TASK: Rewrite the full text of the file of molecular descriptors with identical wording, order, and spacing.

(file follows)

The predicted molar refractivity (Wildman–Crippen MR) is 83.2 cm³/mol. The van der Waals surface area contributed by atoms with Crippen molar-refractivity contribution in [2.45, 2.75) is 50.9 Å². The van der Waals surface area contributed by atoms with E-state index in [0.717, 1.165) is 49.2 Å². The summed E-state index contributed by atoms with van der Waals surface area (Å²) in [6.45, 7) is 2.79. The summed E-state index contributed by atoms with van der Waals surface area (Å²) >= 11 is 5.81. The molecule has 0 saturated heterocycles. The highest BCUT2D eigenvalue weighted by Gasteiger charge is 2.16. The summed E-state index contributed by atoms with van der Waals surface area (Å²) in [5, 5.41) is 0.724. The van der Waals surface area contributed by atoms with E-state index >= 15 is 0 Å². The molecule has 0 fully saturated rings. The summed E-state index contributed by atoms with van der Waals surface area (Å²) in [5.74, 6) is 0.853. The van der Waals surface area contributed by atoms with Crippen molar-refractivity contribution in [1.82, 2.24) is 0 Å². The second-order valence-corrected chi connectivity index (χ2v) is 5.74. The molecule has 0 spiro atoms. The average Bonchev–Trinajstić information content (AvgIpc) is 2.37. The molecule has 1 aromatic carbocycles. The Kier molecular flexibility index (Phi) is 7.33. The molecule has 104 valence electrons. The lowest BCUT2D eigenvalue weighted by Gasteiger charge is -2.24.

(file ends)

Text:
The predicted molar refractivity (Wildman–Crippen MR) is 83.2 cm³/mol. The van der Waals surface area contributed by atoms with Crippen molar-refractivity contribution in [2.45, 2.75) is 50.9 Å². The van der Waals surface area contributed by atoms with E-state index in [0.717, 1.165) is 49.2 Å². The summed E-state index contributed by atoms with van der Waals surface area (Å²) in [6.45, 7) is 2.79. The summed E-state index contributed by atoms with van der Waals surface area (Å²) >= 11 is 5.81. The molecule has 0 saturated heterocycles. The highest BCUT2D eigenvalue weighted by Gasteiger charge is 2.16. The summed E-state index contributed by atoms with van der Waals surface area (Å²) in [5, 5.41) is 0.724. The van der Waals surface area contributed by atoms with E-state index >= 15 is 0 Å². The molecule has 0 fully saturated rings. The summed E-state index contributed by atoms with van der Waals surface area (Å²) in [5.74, 6) is 0.853. The van der Waals surface area contributed by atoms with Crippen molar-refractivity contribution in [1.82, 2.24) is 0 Å². The second-order valence-corrected chi connectivity index (χ2v) is 5.74. The molecule has 0 spiro atoms. The average Bonchev–Trinajstić information content (AvgIpc) is 2.37. The molecule has 1 aromatic carbocycles. The Kier molecular flexibility index (Phi) is 7.33. The molecule has 104 valence electrons. The lowest BCUT2D eigenvalue weighted by Gasteiger charge is -2.24.